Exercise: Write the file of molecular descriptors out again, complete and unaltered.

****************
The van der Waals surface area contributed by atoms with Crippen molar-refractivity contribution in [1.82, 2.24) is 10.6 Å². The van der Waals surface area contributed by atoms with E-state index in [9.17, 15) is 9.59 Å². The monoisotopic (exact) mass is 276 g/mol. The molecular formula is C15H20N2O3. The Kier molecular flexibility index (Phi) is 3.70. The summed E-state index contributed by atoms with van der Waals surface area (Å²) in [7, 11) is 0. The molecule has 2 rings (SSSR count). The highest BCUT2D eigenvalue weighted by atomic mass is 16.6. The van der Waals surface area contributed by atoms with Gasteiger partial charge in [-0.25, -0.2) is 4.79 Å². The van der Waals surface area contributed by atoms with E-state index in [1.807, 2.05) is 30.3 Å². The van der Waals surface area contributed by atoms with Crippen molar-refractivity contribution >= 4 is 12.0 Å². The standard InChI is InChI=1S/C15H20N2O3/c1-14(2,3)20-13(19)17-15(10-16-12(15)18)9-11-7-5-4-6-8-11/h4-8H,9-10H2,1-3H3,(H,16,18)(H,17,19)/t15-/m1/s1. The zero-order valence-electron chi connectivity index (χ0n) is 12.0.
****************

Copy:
The van der Waals surface area contributed by atoms with Crippen molar-refractivity contribution in [1.82, 2.24) is 10.6 Å². The van der Waals surface area contributed by atoms with E-state index in [9.17, 15) is 9.59 Å². The monoisotopic (exact) mass is 276 g/mol. The molecular formula is C15H20N2O3. The Kier molecular flexibility index (Phi) is 3.70. The summed E-state index contributed by atoms with van der Waals surface area (Å²) in [7, 11) is 0. The molecule has 2 rings (SSSR count). The highest BCUT2D eigenvalue weighted by atomic mass is 16.6. The van der Waals surface area contributed by atoms with Gasteiger partial charge in [-0.25, -0.2) is 4.79 Å². The van der Waals surface area contributed by atoms with E-state index in [1.807, 2.05) is 30.3 Å². The van der Waals surface area contributed by atoms with Crippen molar-refractivity contribution >= 4 is 12.0 Å². The standard InChI is InChI=1S/C15H20N2O3/c1-14(2,3)20-13(19)17-15(10-16-12(15)18)9-11-7-5-4-6-8-11/h4-8H,9-10H2,1-3H3,(H,16,18)(H,17,19)/t15-/m1/s1. The zero-order valence-electron chi connectivity index (χ0n) is 12.0.